If I found a black box with a number keypad and a printer tape, I could make tables of all the inputs I tested and the outputs. I put in a 1 and get a 3. A 7 gets me 127. Non-integers return ‘ERROR.’ Depending on what ends up in my table, I might be able to make some reasonably confident guesses about what was going on inside the box. Provided I had been careful to watch out for positive bias. (Go ahead, read the linked article, it’s really good and I’ll be here when you get back).
This is what neuropsych is doing a lot of the time, and I’m all in favor. But there’s a weird overreach (exacerbated by lazy science reporting) that’s happening as the discipline branches out. There’s an idea that one you have an input-output table, the work is done, and that there’s no reason to wonder what’s actually going on inside the box. Roger Scruton puts his finger on it in his essay “Brain Drain” for the Spectator.
It seems to me that aesthetics, criticism, musicology and law are real disciplines, but not sciences. They are not concerned with explaining some aspect of the human condition but with understanding it, according to its own internal procedures. Rebrand them as branches of neuroscience and you don’t necessarily increase knowledge: in fact you might lose it. Brain imaging won’t help you to analyse Bach’s Art of Fugue or to interpret King Lear any more than it will unravel the concept of legal responsibility or deliver a proof of Goldbach’s conjecture; it won’t help you to understand the concept of God or to evaluate the proofs for His existence, nor will it show you why justice is a virtue and cowardice a vice. And it cannot fail to encourage the superstition which says that I am not a whole human being with mental and physical powers, but merely a brain in a box.
Intuitively, we have much stronger preferences about the entries in an input-output table of our mind than we do for a similar table for any black box machine we might pick up off the street. When it comes to other natural processes, we might find a particular input-output pair surprising, but we’d be unlikely to say it needed correction. Describing the stimulus-response linkups is insufficient.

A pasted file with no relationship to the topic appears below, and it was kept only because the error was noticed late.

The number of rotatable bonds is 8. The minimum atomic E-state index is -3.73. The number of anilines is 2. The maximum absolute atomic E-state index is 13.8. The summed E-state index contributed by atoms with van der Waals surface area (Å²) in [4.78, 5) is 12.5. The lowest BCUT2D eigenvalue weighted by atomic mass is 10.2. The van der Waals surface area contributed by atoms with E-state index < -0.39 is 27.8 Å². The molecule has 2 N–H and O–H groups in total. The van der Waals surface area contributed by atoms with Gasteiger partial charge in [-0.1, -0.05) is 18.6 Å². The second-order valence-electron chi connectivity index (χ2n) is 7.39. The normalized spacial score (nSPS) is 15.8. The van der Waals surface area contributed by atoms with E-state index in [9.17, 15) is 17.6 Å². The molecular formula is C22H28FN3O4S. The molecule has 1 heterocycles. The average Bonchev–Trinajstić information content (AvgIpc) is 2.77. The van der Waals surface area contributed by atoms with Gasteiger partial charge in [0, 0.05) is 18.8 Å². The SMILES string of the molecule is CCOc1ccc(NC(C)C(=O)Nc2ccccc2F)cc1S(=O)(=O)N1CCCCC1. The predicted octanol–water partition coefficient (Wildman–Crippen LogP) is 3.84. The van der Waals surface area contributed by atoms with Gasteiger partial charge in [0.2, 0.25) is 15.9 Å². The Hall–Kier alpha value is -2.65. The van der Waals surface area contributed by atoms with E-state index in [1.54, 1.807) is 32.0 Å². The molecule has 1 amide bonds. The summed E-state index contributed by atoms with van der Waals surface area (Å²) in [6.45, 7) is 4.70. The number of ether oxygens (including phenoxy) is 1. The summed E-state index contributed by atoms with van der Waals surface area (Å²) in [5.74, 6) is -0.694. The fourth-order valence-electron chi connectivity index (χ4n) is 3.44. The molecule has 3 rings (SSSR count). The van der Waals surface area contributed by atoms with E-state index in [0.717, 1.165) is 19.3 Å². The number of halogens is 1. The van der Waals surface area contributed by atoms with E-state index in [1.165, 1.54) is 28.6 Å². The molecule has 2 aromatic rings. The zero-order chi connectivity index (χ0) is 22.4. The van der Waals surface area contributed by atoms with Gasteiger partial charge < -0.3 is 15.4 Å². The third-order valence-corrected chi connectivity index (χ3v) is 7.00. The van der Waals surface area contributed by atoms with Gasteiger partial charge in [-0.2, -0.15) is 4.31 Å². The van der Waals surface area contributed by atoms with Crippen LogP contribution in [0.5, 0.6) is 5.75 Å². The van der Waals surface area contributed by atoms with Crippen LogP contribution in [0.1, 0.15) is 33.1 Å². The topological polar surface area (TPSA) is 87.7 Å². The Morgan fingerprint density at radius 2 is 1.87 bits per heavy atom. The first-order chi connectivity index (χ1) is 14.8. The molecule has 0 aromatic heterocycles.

That’s not to say research at that level isn’t worthwhile. It can be fodder for future (transhumanist) intervention. It can make it easier to pin down some of the prompts that lead us astray, so we can avoid them the way an alcoholic avoids alcohol. These kinds of applications are just the neuroscience equivalent of researching cognitive biases.
We just have to avoid being indifferent to the ways the stimuli and responses link up. And neuroscience isn’t the discipline that will help us with the oughts — we have to take the brain scans and input-output tables back across campus to the philosophy lab.
In the example at the beginning of the post, I wouldn’t be able to figure out that my hypothetical black box was generating the nth Mersenne Prime (given n as the input) unless I was already fluent in mathematics. Interpretation takes different skills than dissection. Speaking only the language of biology, we can describe the brain, but we can’t say anything that interesting about cognition.
David Alpert, a quantum physicist at Columbia, makes a similar complaint in his NYT review of Laurence Krauss’s A Universe from Nothing: Why There Is Something Rather than Nothing:
It happens that ever since the scientific revolution of the 17th century, what physics has given us in the way of candidates for the fundamental laws of nature have as a general rule simply taken it for granted that there is, at the bottom of everything, some basic, elementary, eternally persisting, concrete, physical stuff. Newton, for example, took that elementary stuff to consist of material particles. And physicists at the end of the 19th century took that elementary stuff to consist of both material particles and electromagnetic fields. And so on. And what the fundamental laws of nature are about, and all the fundamental laws of nature are about, and all there is for the fundamental laws of nature to be about, insofar as physics has ever been able to imagine, is how that elementary stuff is arranged. The fundamental laws of nature generally take the form of rules concerning which arrangements of that stuff are physically possible and which aren’t, or rules connecting the arrangements of that elementary stuff at later times to its arrangement at earlier times, or something like that. But the laws have no bearing whatsoever on questions of where the elementary stuff came from, or of why the world should have consisted of the particular elementary stuff it does, as opposed to something else, or to nothing at all.